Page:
Labour Arbitration Skills
Learning the Advocate’s Art and Science of Building and Presenting Winning Arbitration Cases
Effective advocacy before an arbitrator requires the same blend of skills, street smarts, and techniques as advocacy before a judge in a courtroom. It requires careful and extensive preparation before the hearing, concise opening statements, organized and efficient presentation of evidence, and persuasive argument. Leading advocates and arbitrators will coach you through the preparation and presentation of a challenging arbitration case. In this dynamic program, you will build presentation and advocacy skills and get immediate feedback from an experienced arbitrator.
a) The First Principles of Arbitration
To ensure you have a solid foundation for the coming week, the opening session offers a picture of the environment in which an arbitrator must operate.
By the end of this session, you will have a foundation in:
- The role and powers of the arbitrator
- The purpose of arbitration
- Governing legislation
- Development of arbitral jurisprudence
- The evolution of doctrine
b) Introduction to the Arbitration Hearing
To give a sense of the “look and feel” of the typical labour arbitration hearing, we offer this overview of the process and normal procedures to follow. At the same time, you get a chance to pick up a few pointers on typical presentation pitfalls to avoid.
c) Advanced Topics in Arbitration
For more experienced advocates, we offer a parallel workshop on advanced topics such as streamlining the hearing. You will negotiate an agreed statement of facts and argue a preliminary motion on the admissibility of video surveillance.
d) Preparing for the Hearing
Do you know the types of evidence that arbitrators require? What types of evidence will be excluded? What are the rules governing hearsay? We show you how to get essential facts into the evidentiary record, and how to assess your opponent’s theory of the case.
Learn the following eight steps of foolproof case prepping:
- Learn the facts
- Develop your theory
- Consider precedents
- Take stock of possible flaws or amendments
- Consider preliminaries
- Narrow your focus
- Prepare your witnesses
- Prepare opening/cross/closing
e) Becoming a Research Hound
Legal research can be costly in terms of time and money. We offer a series of questions to help shape a research plan, introduce you to a basic research model, and give you tips and resources to get you going in the right direction.
f) Arbitration and Human Rights
Delve deeper into the issues surrounding arbitration and human rights, such as sexual harassment and discrimination against people with disabilities. Take away an invaluable resource booklet on “the duty to accommodate at arbitration.”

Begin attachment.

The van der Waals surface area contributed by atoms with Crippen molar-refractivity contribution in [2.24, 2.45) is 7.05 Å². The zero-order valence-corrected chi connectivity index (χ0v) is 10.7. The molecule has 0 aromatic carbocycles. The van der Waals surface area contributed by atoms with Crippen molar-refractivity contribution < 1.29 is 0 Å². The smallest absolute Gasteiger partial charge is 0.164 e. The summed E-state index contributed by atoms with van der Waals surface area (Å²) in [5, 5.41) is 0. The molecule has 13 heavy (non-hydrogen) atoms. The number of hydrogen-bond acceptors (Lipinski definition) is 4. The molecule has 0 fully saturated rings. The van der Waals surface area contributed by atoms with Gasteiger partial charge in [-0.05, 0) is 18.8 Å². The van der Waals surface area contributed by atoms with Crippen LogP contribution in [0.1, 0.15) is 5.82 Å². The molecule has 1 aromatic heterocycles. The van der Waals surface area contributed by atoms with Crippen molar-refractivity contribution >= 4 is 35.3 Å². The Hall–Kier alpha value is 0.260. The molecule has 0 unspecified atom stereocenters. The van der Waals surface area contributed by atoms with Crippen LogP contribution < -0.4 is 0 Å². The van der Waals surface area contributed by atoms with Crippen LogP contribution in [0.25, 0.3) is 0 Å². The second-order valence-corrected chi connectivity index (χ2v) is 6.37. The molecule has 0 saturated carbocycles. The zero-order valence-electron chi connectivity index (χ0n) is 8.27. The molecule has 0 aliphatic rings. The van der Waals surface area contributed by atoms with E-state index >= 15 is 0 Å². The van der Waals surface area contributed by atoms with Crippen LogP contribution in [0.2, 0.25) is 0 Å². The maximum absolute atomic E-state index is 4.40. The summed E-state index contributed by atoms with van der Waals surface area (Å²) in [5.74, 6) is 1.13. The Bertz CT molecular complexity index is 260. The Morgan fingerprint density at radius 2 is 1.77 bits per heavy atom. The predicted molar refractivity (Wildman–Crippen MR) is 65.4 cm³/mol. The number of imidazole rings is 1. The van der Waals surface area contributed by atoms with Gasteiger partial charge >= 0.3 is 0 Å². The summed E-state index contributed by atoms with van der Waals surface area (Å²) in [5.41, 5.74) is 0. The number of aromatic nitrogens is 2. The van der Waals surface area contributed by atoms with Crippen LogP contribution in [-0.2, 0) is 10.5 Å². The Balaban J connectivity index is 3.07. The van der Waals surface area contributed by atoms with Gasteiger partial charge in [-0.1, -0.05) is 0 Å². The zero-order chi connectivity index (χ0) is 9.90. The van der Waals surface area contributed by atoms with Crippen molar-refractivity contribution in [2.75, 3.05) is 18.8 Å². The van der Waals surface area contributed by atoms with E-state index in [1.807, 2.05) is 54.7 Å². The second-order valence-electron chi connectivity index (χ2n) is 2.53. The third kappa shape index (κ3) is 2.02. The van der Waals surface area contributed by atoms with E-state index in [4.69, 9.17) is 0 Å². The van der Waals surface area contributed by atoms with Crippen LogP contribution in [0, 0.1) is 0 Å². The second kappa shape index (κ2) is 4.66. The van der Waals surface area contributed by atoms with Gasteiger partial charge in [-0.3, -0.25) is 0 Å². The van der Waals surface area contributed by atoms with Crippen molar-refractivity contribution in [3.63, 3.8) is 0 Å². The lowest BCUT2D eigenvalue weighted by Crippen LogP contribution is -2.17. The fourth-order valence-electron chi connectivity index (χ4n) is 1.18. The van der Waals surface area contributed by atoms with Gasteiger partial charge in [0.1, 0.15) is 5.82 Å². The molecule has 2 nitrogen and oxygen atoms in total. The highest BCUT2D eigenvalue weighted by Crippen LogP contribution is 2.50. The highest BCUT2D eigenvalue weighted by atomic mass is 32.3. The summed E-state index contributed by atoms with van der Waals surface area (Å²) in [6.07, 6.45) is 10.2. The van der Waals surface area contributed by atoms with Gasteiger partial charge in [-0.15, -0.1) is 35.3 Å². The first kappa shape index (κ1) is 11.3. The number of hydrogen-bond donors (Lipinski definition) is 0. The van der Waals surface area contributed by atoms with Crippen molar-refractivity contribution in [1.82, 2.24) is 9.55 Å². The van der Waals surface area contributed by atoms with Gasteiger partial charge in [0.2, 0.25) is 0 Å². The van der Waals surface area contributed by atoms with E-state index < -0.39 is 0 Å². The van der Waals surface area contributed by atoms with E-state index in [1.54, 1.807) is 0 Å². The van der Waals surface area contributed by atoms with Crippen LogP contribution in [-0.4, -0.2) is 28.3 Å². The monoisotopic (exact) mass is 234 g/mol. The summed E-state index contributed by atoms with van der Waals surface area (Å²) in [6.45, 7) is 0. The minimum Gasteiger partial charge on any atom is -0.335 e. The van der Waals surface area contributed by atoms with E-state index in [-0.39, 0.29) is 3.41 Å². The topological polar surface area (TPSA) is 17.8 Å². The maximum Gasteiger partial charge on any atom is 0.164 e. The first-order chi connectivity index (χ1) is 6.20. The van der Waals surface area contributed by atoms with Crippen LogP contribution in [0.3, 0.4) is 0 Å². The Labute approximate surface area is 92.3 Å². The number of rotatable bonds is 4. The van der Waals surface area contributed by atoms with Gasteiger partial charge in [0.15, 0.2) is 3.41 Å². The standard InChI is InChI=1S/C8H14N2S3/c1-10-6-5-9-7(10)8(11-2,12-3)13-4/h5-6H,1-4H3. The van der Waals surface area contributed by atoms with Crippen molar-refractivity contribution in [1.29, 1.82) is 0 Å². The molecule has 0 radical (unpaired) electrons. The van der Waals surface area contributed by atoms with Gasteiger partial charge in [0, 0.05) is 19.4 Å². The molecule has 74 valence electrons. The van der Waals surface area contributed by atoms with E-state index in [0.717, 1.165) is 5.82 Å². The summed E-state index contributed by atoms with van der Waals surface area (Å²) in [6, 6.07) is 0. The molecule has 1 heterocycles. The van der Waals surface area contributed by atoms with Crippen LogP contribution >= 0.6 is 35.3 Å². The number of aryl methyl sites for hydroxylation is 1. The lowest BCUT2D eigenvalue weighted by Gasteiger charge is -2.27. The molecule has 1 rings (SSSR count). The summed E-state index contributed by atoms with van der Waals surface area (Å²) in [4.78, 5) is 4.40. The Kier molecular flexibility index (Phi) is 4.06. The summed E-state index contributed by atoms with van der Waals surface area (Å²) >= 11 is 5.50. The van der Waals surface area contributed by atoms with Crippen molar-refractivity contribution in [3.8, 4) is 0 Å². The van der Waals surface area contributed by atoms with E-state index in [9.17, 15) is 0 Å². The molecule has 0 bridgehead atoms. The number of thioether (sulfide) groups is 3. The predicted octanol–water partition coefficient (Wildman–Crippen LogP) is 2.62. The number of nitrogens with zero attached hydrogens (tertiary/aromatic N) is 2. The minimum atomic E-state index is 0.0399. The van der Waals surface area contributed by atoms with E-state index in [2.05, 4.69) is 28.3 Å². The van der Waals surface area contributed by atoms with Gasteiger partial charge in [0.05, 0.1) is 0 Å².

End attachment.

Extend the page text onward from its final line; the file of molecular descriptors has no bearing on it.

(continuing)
g) Mastering the Hearing
Learn how to prepare your witnesses and evidence. Practice what you have learned in a role play, and get a live demonstration of how to qualify an expert witness. Find out how to order your evidence and how to hold the attention of the arbitrator. We offer techniques on questioning and presenting exhibits that are highly effective.
Learn more about:
- Delivering effective opening and closing statements
- Examining, cross-examining, and reexamining witnesses
- Understanding key aspects of the rules of evidence
- Objecting at the right time and in the right way
h) Mock Arbitration
Here is your once-in-a-lifetime chance to practice your new advocacy skills and get expert coaching along the way. With a partner, research your case and prepare an opening statement, examination-in-chief, cross examination, and closing argument. Deliver your case before an experienced arbitrator.
i) Awards and Debriefing
In the final session, assemble with your colleagues to hear the arbitrators’ awards and share impressions of the mock hearing. How did you fare? Did you encounter any surprises?
By the end of the week, you will be better positioned to:
- Prepare effectively for the hearing and develop the theory of the case
- Assess your opponent’s case
- Make opening and closing statements
- Examine and cross-examine effectively
- Establish the facts at the hearing
- Tender evidence and object to evidence
- Prepare and present a mock arbitration before an experienced arbitrator
- Significant savings in grievance arbitration costs
- Faster and more streamlined preparation for hearings
- Better labour management relations
- Greater knowledge of employment law nuances
- Labour Arbitration Workbook
Labour lawyers and labour relations professionals who are involved in the grievance process or who prepare and present cases before boards of arbitrators
Professor Deborah Leighton is a member of the faculty of the School of Policy Studies, at Queen’s University, teaching in the Master of Industrial Relations program since 1994. She has been a labour mediator and arbitrator since 1992, and has been a named arbitrator for many parties including Air Canada and ACPA, University of Toronto and CUPE, and the Ontario Colleges of Applied Arts and Technology (CAAT-Academic) and OPSEU.
In addition to her private practice as a mediator and arbitrator, Deborah has acted in these roles for a number of public boards. She has been a Vice-Chair at the Ontario Crown Employees' Grievance Settlement Board since 1996 and a Vice-Chair, at the Ontario Public Service Grievance Board...
Read the full bio for Deborah Leighton